The Australian Tax Office (ATO) has recently issued guidelines that could be of relevance for executors or beneficiaries who have been having suffering delays in selling a deceased’s main residence.
Generally speaking, Capital Gains Tax (CGT) is not payable on the sale of a person’s main residence. The sale of a deceased’s home will not attract CGT if it is completed within two years of the deceased’s death. However, this may not always be possible. The new guidelines provide a ‘safe harbour’ for executors and beneficiaries wishing to utilise the tax exemption but where factors are delaying the sale within the applicable time limit.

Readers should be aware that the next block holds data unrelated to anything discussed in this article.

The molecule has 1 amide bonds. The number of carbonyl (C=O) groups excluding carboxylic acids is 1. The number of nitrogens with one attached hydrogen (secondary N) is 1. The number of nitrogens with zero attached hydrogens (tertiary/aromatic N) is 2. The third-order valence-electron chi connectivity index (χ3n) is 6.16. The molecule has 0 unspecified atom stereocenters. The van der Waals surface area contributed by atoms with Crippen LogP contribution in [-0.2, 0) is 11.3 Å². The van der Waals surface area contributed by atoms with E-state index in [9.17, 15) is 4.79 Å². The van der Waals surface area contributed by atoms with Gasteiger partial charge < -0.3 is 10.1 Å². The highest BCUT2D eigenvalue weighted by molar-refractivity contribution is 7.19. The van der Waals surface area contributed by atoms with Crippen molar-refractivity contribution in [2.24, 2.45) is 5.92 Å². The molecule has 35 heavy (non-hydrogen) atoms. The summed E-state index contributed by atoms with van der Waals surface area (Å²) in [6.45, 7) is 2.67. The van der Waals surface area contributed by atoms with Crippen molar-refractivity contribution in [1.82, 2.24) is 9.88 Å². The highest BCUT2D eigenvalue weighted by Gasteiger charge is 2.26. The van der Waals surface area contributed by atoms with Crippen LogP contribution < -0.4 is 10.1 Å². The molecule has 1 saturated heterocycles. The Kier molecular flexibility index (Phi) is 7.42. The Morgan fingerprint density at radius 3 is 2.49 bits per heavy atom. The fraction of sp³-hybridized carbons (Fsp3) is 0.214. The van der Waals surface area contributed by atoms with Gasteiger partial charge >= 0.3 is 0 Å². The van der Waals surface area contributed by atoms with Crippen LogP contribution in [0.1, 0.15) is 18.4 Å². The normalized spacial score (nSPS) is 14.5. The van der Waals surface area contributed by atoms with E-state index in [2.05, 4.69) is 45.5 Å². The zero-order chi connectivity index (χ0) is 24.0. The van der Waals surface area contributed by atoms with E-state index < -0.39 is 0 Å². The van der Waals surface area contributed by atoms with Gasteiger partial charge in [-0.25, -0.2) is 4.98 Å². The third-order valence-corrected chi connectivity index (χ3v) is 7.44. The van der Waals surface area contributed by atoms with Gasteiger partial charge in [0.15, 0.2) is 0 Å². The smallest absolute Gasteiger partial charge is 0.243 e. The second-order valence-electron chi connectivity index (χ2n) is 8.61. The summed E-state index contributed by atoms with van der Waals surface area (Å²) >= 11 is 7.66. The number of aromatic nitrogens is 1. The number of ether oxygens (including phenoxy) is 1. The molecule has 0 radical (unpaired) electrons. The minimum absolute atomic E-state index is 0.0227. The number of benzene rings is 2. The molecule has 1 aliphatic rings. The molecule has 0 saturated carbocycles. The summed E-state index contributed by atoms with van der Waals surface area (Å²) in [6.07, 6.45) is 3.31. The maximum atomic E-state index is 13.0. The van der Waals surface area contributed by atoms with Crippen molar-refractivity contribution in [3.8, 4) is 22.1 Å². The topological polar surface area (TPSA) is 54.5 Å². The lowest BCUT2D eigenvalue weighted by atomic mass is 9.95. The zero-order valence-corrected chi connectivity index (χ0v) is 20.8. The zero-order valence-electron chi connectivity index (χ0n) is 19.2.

The Commissioner of Taxation has always had the discretion to extend this period where the delay is out of the control of the executor or beneficiary. Previously, it was necessary to apply to the Commissioner asking for the exercise of the discretion. However, the guidance outlines the factors that the ATO consider when deciding whether to exercise discretion. Providing the executor or beneficiary complies with guideline rules, they can manage any CGT position as if the Commissioner had agreed to extend the two-year limit by a further eighteen months.
To demonstrate compliance, it will be important to keep detailed records, including the reasons causing the delay in making the disposal.
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